This is a bit of a companion piece to another article I wrote about movies I don’t love, despite containing some great scenes. In this case, I have movies that I do love, despite the fact that I can acknowledge them to have flaws. These are not necessarily the “Guilty Pleasures” – movies that you know are bad, but love anyway. These are films that are generally considered to be at least pretty good; they all rank in the global Top 2000 on Flickchart, and three rank in the global Top 200. They all rank in my personal Top 200, and two of them are in my Top 20. One is a Best Picture Oscar winner. Three of the other four were nominated for at least one Oscar, and the fifth made many critics’ Top 10 lists the year it came out. I love them all, but I can admit each of them has certain “issues”. Here they are, in ascending order on my Flickchart:
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Back in the days before 1995, before Pixar came along and ruined everything, the Walt Disney Studio was responsible for the greatest animated films of all time. In 1937, Walt Disney changed the face of cinema forever with the first feature-length animated film, Snow White and the Seven Dwarfs. Every few years heralded the advent of a new Disney masterpiece, but following The Jungle Book in 1967 (the final animated film Walt himself oversaw before his death), Disney animation hit a bit of a slump.
It wasn’t until 1989, with the success of The Little Mermaid, that the studio’s second Golden Age of animation arrived, and it lasted until CGI (and the obvious storytelling prowess of Pixar Studios) moved in and brutally kicked traditional hand-drawn animation out of the cinemas. It was a magic age that brought us films the likes of Aladdin, Mulan and Tarzan, but there were two films that stood head and shoulders above the rest.
Both were films that told classic stories in a way that only Disney animation could achieve. Both reveled in critical and box office success. (One was able to claim for nine years that it was the highest-grossing animated movie of all time; the other was able to claim for 19 years that it was the only animated movie to ever be nominated for a Best Picture Academy Award–until an expansion of the category to ten nominees and this film came along.) And both were unquestionably among the most brilliant jewels in Disney’s animation crown. But this, folks, is Flickchart, and there’s only one question to ask: Which movie is better? Find out in this edition of Reel Rumbles (now Super-Sized, with a special Bonus Round!): The Lion King vs. Beauty and the Beast.
2009 was a banner year for science fiction, one of the best for the genre in recent memory. It brought us franchise resurrections (J.J. Abrams‘ Star Trek, McG‘s Terminator Salvation), critically-heralded indie gems (Duncan Jones‘ Moon), and, indeed, Oscar cred with, not one, but two Best Picture nominations. Which brings us to, arguably, two of the best sci-fi movies of the past decade, and this edition of Reel Rumbles: James Cameron‘s Avatar vs. Neill Blomkamp‘s District 9.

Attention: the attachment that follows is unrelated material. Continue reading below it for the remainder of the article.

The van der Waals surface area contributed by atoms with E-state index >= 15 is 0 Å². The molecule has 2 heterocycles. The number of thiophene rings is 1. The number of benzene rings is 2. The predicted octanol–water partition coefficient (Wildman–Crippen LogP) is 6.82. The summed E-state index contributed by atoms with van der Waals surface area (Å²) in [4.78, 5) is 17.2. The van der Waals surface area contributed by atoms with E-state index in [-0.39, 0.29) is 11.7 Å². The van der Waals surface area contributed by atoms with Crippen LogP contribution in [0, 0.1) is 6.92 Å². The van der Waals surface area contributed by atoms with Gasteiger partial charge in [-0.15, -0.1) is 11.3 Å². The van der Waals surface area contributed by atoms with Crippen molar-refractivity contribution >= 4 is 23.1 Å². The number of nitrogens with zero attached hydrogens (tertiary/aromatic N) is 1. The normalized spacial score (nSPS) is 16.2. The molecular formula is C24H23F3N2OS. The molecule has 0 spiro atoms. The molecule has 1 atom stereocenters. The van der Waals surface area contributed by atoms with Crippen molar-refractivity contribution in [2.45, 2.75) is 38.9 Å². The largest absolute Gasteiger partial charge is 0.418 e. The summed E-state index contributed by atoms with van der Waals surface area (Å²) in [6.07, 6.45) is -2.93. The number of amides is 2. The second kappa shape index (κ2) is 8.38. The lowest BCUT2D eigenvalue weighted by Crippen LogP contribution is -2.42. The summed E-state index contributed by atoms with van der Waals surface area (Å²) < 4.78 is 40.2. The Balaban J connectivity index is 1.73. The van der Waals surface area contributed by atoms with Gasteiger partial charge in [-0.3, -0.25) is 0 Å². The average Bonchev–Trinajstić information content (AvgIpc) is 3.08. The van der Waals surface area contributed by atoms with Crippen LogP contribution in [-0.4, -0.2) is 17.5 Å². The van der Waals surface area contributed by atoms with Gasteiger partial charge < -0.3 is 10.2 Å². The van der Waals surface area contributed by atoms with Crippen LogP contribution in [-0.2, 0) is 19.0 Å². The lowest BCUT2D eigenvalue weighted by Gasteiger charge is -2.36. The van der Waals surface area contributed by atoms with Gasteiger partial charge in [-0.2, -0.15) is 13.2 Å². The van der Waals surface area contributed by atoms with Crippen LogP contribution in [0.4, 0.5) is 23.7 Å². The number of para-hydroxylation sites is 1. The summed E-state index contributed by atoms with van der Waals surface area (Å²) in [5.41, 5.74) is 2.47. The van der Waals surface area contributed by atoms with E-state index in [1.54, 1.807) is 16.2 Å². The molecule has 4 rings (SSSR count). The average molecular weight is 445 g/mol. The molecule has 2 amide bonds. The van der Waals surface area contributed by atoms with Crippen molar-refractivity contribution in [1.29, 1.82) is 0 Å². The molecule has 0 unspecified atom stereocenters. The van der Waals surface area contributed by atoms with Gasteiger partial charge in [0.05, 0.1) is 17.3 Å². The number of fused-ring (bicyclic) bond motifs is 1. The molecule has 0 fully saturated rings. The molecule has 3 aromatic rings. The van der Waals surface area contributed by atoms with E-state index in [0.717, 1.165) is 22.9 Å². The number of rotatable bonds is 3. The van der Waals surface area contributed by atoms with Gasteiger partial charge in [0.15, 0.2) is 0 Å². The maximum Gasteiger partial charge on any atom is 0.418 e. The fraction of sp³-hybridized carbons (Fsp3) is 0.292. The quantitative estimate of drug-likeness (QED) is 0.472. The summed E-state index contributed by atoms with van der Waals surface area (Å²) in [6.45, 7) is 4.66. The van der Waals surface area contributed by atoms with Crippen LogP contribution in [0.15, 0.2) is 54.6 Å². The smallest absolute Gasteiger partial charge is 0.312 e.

It’s a true David vs. Goliath story: Avatar is both the most expensive movie in film history, and the highest-grossing. District 9 is the little indie that could, proportionately achieving financial success somewhat comparable to Avatar‘s with a much more meager budget. One was directed by one of the most successful directors in cinematic history (who already had the previous highest-grossing film of all time, Titanic , under his belt), and one was helmed by a first-time feature film director whom producer Peter “The Lord of the Rings” Jackson had taken under his belt. And yet, for two films on such opposite ends of the financial and professional spectrum, they actually share a surprising number of similarities.
But which film is superior? Does box office domination translate to better filmmaking? Step into the ring and find out…
If you’re an avid Flickcharter, you’ve no doubt got a list of hundreds — if not thousands — of films ranked. From your all-time favorites to the dregs of cinema that you only wish you could un-see, to those middle-of-the-chart, ho-hum, so-so films whose ranks, while fun to try and get into their proper order, become somewhat interchangeable as they all share a common air of mediocrity.
Indeed, when it comes to your Flickchart, do you truly care whether Movie #667 is better than Movie #668? Does it even matter if Movie #236 is better than Movie #247?
What about global rankings? Does it matter to you if Flickchart’s users have V for Vendetta ranked higher than There Will Be Blood? Or that District 9 ranks higher than Best Picture Oscar-winner The Hurt Locker? Be honest: Does it really, really concern you that The Dark Knight outranks Star Wars as the #1 movie of all-time? As a movie fan, you know this fact to be either true or false; global rankings can be very useful in helping you find good movies that you haven’t seen yet, but when it comes to the films you do and don’t like, they aren’t necessarily going to sway your opinion.
In fact, I’d be willing to bet that, for most Flickcharters, the only list that really matters is that one that stares you in the face every time you come to the site: your personal Top 20. It’s the list that’s on-screen every time you rank; either causing you to constantly question it, or reaffirm that yes, yes these are, in fact, my favorite movies of all-time. The cream of the crop. The films that will smack down any others they come against in your Flickchart rankings.